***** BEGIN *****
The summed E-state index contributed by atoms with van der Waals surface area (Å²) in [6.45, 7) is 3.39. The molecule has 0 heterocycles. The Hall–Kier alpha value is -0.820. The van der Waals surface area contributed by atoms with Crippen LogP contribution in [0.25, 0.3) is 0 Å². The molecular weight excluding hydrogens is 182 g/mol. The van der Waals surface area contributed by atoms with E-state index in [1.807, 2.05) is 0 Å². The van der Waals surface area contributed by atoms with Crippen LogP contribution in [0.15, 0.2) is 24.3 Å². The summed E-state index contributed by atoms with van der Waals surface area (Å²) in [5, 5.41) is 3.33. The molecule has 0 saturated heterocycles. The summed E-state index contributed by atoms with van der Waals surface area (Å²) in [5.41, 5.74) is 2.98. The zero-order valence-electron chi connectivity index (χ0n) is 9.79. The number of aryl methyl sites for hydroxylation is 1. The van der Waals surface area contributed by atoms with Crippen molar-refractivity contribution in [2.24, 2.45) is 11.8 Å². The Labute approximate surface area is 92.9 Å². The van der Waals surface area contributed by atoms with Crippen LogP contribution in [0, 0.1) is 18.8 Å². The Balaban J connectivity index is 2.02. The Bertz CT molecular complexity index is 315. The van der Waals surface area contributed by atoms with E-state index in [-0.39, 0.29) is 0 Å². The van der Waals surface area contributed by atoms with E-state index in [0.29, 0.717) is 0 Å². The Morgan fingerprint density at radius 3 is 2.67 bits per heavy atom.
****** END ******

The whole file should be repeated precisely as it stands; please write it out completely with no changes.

The summed E-state index contributed by atoms with van der Waals surface area (Å²) in [6.45, 7) is 3.39. The molecule has 0 heterocycles. The Hall–Kier alpha value is -0.820. The van der Waals surface area contributed by atoms with Crippen LogP contribution in [0.25, 0.3) is 0 Å². The molecular weight excluding hydrogens is 182 g/mol. The van der Waals surface area contributed by atoms with E-state index in [1.807, 2.05) is 0 Å². The van der Waals surface area contributed by atoms with Crippen LogP contribution in [0.15, 0.2) is 24.3 Å². The summed E-state index contributed by atoms with van der Waals surface area (Å²) in [5, 5.41) is 3.33. The molecule has 0 saturated heterocycles. The summed E-state index contributed by atoms with van der Waals surface area (Å²) in [5.41, 5.74) is 2.98. The zero-order valence-electron chi connectivity index (χ0n) is 9.79. The number of aryl methyl sites for hydroxylation is 1. The van der Waals surface area contributed by atoms with Crippen molar-refractivity contribution in [2.24, 2.45) is 11.8 Å². The Labute approximate surface area is 92.9 Å². The van der Waals surface area contributed by atoms with Crippen LogP contribution in [0, 0.1) is 18.8 Å². The Balaban J connectivity index is 2.02. The Bertz CT molecular complexity index is 315. The van der Waals surface area contributed by atoms with E-state index in [-0.39, 0.29) is 0 Å². The van der Waals surface area contributed by atoms with E-state index in [0.29, 0.717) is 0 Å². The Morgan fingerprint density at radius 3 is 2.67 bits per heavy atom.